A Day That Will Live in Infamy

That was supposed to be day my child was born.  My due date was December 7th, “Pearl Harbor Day” as every man over the age of 35 reminded me of.  So when I headed to a pretty routine doctor’s appointment for a nonstress test due to some high blood pressure issues while I was pregnant, I had nothing to worry (or stress) about.  It was a gorgeous, crisp October day, and I had nothing going on at work except my baby shower and my end of the year review.  My boss was out of the office, my husband was out of town, it was Friday and I had a weekend of baby themed things to do.  I dressed super comfy because my feet were starting to swell and I was 34 weeks and 3 days pregnant, and being as cheap (and practical?) as possible, I was wearing as few maternity clothes as possible, but we were about to hit another season and I still had six weeks to go, so I knew I would have to make some pointless investments soon.  For the time being, I settled on some leggings, a long sweater and some wide gold flats.

Unfortunately, my appointment was at the furthest of the two locations of my OB, and I had made the appointment early, so I couldn’t sleep in and had to drive 20 minutes (as opposed to 5) in traffic.  So I drove there slightly annoyed at yet another inconvenience in my squished bladder, indigestion filled, swollen foot life.  I got there as on time as I usually was, and didn’t have to wait all that long for the nurse to call me back, get my belly set for the non stress test and leave me with my copy of Happiest Baby on the Block and nothing but time.  The first time she came back, she looked a little concerned, the second time, she brought the doctor with her.  He explained to me that when I indicated that the baby was moving (by pressing a button), the baby’s heart rate should go up 10 or 15 beats above the baseline and stay there for 10 to 15 seconds.  Instead it would go up 5 to 10 beats and stay there for a second.  They told me that they were going to send me next door to the hospital to do a contraction stress to see if that would get his heart rate moving.  Then things happened pretty quickly.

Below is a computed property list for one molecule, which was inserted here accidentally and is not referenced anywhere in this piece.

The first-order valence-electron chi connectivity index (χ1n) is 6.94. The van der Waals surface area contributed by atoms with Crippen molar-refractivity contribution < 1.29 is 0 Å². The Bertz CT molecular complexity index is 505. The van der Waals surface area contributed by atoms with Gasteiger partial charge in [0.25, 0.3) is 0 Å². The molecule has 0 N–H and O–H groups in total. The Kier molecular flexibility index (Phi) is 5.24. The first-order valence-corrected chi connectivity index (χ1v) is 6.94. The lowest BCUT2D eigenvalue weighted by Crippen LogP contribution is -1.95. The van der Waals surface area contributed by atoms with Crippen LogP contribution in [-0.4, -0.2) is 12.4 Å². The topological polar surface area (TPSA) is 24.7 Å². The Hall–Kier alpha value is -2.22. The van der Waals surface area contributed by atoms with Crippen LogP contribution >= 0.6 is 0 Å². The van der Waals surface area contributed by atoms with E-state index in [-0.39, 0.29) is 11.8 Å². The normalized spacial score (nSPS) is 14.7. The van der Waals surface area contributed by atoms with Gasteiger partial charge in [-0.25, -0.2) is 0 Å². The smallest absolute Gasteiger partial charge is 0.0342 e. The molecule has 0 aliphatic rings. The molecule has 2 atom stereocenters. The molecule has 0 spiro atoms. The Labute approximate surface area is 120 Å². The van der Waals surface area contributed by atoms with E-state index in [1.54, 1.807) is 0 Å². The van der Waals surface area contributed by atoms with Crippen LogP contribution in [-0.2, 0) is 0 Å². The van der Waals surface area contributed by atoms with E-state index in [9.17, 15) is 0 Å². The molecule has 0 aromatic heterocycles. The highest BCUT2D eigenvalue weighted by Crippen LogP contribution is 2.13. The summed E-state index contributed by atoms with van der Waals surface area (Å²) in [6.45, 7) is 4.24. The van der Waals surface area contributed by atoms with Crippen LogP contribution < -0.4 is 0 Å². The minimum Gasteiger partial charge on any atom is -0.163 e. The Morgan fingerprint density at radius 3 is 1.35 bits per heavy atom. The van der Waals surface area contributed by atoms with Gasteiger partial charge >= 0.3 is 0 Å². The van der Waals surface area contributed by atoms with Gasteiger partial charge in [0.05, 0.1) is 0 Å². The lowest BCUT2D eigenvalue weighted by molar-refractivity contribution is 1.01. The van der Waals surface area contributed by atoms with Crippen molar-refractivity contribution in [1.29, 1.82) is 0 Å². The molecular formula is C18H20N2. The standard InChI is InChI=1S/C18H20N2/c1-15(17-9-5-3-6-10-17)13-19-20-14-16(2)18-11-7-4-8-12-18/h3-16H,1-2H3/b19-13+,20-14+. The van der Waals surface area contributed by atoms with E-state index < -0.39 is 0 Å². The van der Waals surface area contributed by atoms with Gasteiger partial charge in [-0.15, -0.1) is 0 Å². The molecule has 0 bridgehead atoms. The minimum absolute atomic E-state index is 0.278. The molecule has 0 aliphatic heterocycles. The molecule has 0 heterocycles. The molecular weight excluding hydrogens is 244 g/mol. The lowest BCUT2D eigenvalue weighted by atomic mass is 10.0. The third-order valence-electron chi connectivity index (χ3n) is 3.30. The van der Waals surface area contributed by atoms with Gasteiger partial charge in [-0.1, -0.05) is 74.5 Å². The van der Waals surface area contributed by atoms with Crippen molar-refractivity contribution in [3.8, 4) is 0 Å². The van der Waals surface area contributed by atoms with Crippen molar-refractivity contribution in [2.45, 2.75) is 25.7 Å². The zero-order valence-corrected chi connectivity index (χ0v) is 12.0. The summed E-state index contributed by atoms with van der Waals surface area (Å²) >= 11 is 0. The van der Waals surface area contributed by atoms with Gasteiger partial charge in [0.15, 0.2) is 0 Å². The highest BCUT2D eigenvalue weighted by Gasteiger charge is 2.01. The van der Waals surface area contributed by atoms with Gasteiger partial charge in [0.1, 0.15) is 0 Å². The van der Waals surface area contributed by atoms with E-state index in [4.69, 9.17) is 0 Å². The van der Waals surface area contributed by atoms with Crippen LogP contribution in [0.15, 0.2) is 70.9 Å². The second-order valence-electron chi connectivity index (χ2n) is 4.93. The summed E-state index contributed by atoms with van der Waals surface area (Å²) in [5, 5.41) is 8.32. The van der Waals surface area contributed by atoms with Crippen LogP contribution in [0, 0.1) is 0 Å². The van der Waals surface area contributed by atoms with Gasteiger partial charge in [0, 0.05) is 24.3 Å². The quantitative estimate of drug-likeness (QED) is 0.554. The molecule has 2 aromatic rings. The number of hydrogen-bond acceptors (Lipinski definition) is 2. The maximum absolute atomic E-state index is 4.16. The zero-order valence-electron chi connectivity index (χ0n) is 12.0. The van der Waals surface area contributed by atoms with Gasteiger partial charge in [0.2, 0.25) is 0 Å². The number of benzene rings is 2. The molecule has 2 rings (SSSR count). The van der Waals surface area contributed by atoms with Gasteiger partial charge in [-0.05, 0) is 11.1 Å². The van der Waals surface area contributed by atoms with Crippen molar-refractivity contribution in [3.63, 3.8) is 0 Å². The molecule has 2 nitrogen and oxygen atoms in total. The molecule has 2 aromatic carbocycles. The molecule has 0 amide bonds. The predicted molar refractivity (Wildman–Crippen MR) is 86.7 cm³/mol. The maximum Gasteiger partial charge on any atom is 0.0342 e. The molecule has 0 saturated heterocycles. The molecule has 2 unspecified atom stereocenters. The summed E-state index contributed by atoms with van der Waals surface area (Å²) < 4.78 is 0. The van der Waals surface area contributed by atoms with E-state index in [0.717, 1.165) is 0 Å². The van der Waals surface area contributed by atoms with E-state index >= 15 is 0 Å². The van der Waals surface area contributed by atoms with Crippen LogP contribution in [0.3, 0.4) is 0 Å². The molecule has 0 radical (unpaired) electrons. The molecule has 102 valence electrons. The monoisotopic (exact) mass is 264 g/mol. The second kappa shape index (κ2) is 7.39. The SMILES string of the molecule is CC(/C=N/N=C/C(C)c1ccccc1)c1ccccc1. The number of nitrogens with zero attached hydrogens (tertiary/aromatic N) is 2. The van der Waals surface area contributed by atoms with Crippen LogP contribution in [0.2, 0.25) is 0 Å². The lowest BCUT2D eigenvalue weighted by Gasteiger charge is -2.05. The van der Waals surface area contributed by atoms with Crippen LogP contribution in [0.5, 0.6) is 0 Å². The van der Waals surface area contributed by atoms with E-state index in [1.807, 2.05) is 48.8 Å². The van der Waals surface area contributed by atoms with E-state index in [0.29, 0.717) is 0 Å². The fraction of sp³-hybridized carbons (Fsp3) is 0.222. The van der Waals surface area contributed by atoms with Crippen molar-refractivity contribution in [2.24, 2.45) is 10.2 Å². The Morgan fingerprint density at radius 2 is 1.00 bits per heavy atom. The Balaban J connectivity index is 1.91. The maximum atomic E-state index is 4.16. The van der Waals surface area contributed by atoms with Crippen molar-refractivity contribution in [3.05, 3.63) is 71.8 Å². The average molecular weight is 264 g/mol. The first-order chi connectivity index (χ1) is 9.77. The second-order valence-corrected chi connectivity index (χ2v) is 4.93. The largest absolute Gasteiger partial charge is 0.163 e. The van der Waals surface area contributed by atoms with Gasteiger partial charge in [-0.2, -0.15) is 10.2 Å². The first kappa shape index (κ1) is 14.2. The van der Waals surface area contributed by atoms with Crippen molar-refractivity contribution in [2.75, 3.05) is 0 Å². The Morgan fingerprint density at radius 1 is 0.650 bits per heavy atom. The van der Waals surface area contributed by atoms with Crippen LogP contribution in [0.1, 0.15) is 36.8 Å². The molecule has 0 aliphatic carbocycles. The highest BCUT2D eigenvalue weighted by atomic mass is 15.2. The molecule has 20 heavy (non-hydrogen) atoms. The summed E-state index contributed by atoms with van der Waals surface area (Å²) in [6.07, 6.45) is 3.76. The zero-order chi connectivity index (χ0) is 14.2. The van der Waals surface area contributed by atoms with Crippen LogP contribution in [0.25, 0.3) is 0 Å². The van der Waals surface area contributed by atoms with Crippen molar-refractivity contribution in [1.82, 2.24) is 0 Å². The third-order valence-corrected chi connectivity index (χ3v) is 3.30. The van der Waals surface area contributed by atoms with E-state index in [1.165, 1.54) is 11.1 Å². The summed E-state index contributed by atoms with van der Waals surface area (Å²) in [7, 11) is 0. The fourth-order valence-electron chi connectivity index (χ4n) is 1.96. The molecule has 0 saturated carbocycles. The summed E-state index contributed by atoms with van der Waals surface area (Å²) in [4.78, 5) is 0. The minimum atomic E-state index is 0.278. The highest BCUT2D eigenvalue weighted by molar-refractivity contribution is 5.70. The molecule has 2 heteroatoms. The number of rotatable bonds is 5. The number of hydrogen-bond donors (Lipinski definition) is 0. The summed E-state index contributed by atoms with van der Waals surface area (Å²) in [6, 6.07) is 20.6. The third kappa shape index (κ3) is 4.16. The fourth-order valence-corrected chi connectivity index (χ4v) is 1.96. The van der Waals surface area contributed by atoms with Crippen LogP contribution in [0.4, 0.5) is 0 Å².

I called my mom and told her they were sending me to the hospital.  I called work and told them that I might be late for my own shower.  I got a text from one of my best friends telling me that she was going to be induced (she was 2 days past her due date).  The doctor told me that they were going to get an ultrasound to make sure everything was still okay in there.  I had the ultrasound done in 2 minutes (it usually takes 30 to find everything).  The tech gave me a dozen new 4D shots of my baby, but I couldn’t focus enough to really take them in.  My doctor sent me to get another meal and told me to be back in an hour in case I just hadn’t eaten enough.  My mom arrived at the office and she and I drove around and around trying to think of something that sounded remotely appetizing to me.  It was 10:30 in the morning, I had already had breakfast and my stomach was in knots.

An hour (and two cinnamon raisin biscuits and a large orange juice later), we arrived back at the doctor’s office, I was plugged in again and waited.  My mom was so sweet, trying to be as optimistic as possible, but I saw the writing on the wall, they were going to send me to the hospital.  And that’s exactly what they did.  We walked over there which was a long haul.  We hadn’t gone on our tour yet, so I had no idea where I was going, I was just walking.  When they got me all strapped in there and things started sounding better, I wondered if maybe it was a fluke and there was older, less technically advanced equipment at the doctor’s office because things were already sounding better.  Again, I waited.